Ah, I love the smell of nastiness at the start of Oscar season. Smells like… controversy

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Los Angeles Press Club Awards…

By | Monday June 23, 2008 @ 9:23am PDT


Last year the Los Angeles Times‘ Patrick Goldstein graciously handed off the Los Angeles Press Club’s Entertainment Journalist Of The Year title for print, broadcast or online to me, and now I fittingly hand it off to the L.A. Times‘ John Horn after Saturday’s 2008 awards night. My sincerest congratulations. (I received Honorable Mention this year in that category and, to my surprise, an Honorable Mention in Print Entertainment Hard News behind the Los Angeles Times‘ coverage of the writers strike. I did wind up winning First Place for the Online Entertainment News/Feature/Commentary category.) At the 50th Annual Southern California Journalism Awards, here were the first-place wins for entertainment coverage:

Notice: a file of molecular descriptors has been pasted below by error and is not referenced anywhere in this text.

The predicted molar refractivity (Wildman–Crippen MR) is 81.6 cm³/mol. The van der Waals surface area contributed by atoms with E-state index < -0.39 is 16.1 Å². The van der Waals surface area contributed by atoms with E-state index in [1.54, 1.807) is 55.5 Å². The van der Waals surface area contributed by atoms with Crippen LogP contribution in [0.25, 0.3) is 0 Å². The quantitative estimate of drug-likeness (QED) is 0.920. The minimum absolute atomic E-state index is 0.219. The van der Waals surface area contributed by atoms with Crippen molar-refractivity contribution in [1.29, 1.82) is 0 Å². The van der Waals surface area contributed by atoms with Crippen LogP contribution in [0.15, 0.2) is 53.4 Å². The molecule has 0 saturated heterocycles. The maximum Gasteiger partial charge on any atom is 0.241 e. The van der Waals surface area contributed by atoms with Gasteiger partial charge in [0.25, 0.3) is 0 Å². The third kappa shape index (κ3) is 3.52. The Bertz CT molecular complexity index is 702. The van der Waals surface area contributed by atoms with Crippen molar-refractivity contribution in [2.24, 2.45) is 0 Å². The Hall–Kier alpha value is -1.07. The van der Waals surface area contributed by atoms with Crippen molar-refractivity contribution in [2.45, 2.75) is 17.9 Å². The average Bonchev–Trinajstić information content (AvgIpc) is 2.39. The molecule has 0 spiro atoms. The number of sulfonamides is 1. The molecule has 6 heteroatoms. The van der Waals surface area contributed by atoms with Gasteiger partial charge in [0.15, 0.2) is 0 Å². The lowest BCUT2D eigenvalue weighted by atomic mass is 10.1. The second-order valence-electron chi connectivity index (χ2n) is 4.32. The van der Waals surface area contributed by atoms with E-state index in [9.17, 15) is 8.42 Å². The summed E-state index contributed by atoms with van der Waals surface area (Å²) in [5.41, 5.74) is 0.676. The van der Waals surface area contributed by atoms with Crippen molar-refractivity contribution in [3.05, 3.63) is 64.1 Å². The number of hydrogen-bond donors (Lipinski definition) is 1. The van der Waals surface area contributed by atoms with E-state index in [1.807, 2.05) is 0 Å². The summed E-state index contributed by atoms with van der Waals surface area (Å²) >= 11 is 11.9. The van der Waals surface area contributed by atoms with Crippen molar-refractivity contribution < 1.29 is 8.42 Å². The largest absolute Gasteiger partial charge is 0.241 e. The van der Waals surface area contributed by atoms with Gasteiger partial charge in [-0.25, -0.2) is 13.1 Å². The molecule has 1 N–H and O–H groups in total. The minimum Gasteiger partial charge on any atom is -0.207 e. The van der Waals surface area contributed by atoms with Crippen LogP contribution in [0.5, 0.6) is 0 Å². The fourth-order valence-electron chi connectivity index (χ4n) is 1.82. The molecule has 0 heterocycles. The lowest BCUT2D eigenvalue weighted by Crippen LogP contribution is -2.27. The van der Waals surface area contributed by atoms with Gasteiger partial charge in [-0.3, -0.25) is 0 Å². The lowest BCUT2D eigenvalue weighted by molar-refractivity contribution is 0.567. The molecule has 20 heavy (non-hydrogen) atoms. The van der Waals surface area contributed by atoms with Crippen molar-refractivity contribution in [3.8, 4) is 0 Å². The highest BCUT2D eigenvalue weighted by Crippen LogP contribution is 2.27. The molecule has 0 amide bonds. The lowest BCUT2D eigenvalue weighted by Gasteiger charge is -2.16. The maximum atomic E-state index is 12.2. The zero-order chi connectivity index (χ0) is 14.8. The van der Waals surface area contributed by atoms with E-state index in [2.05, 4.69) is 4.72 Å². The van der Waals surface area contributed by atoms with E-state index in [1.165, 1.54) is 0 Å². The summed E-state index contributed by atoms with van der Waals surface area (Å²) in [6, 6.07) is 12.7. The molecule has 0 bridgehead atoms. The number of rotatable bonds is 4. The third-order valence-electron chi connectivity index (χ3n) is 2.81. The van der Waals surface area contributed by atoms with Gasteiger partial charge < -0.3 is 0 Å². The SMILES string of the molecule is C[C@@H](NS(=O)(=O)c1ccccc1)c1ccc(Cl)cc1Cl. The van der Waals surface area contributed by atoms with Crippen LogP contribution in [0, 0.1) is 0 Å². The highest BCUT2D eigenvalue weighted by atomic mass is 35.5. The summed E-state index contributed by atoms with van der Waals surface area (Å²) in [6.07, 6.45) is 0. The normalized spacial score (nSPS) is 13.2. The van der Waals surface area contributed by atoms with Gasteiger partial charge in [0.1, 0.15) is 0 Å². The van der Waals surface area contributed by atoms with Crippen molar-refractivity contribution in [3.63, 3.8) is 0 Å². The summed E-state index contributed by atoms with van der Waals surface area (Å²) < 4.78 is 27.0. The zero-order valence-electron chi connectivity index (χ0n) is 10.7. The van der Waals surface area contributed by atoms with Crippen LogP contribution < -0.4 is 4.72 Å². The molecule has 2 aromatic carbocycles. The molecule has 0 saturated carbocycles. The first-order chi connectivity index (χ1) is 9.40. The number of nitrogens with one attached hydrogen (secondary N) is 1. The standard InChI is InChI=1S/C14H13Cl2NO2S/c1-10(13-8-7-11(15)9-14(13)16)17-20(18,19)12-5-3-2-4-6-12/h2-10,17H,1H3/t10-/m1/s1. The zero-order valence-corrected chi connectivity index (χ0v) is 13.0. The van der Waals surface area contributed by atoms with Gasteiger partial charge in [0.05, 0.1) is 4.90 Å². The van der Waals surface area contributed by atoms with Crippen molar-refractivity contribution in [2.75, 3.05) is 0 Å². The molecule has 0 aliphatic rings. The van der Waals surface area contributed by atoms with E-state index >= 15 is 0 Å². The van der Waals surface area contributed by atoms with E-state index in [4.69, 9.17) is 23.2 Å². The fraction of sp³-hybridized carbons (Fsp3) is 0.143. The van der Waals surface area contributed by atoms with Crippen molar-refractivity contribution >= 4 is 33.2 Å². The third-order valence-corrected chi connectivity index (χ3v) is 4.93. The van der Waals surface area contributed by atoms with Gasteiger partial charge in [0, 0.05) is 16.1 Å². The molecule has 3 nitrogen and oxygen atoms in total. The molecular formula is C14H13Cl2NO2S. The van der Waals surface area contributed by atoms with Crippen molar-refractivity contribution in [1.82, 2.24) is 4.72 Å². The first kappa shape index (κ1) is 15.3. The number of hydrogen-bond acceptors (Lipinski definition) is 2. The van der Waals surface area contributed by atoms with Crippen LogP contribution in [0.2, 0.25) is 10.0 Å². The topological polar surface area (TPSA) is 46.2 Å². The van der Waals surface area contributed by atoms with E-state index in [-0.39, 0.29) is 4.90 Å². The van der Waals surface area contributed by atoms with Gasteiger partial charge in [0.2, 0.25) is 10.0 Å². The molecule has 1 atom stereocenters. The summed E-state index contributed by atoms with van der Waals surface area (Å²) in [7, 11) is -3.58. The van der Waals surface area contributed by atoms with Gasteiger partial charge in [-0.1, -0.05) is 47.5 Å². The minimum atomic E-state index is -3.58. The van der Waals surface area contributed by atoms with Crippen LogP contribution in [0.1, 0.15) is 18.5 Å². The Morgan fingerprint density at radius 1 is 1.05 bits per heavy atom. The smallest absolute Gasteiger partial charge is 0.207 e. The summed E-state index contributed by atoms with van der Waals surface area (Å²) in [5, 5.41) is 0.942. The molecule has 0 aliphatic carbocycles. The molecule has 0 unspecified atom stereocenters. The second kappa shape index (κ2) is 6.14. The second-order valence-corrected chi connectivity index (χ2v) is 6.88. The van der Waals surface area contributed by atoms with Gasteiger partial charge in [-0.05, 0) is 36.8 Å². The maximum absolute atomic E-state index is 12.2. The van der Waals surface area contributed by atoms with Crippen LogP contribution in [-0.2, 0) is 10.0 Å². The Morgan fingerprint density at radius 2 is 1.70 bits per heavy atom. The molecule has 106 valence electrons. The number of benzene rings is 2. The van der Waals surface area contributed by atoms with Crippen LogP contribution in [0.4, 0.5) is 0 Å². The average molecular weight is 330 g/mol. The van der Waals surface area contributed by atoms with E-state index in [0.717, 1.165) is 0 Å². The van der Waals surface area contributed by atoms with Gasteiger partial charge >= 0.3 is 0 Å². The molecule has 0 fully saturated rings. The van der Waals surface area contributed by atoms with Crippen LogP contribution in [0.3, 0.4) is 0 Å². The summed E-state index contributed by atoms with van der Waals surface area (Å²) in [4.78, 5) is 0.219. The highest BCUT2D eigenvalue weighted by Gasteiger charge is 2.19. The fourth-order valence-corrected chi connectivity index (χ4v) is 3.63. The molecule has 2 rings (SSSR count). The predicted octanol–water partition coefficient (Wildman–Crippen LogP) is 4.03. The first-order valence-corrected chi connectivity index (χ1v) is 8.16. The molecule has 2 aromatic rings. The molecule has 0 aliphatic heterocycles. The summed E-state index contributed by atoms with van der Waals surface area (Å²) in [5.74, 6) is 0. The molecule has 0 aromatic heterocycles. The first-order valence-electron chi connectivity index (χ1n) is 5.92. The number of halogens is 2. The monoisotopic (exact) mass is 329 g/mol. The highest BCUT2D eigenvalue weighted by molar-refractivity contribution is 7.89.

ENTERTAINMENT – Print, Broadcast or Online
1st Place: John Horn, Los Angeles Times

PRINT: DAILY/WEEKLY NEWSPAPERS (Over 100,000 Circulation)
1st Place: Tim Rutten, Los Angeles Times
Judges’ comments: Rutten’s reviews offered style, wit and insights into both substance and form, drawing readers to books they otherwise might not have considered.
1st Place: Staff, Los Angeles Times, “Hollywood Writers’ Strike”
Judges’ comments: This comprehensive package revealed behind-the-scenes mechanics of the strike, plus its effects on everyone from television-show workers to dog walkers. Well-sourced and tightly written.
1st Place: Judith Lewis, LA Weekly, “The Way He Lives Now”
Judges’ comments: Well written and interesting to the end, this story presented a perfectly hewn subject matter and angle.

PRINT: DAILY/WEEKLY NEWSPAPERS (Under 100,000 Circulation)
1st Place: Luke Y. Thompson, OC Weekly, “Rock ‘Em, Sock ‘Em”
Judges’ comments: An easy, fun read. Thompson brings a knowledge of the genre … Read More »

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R.I.P. George Carlin

By | Sunday June 22, 2008 @ 10:06pm PDT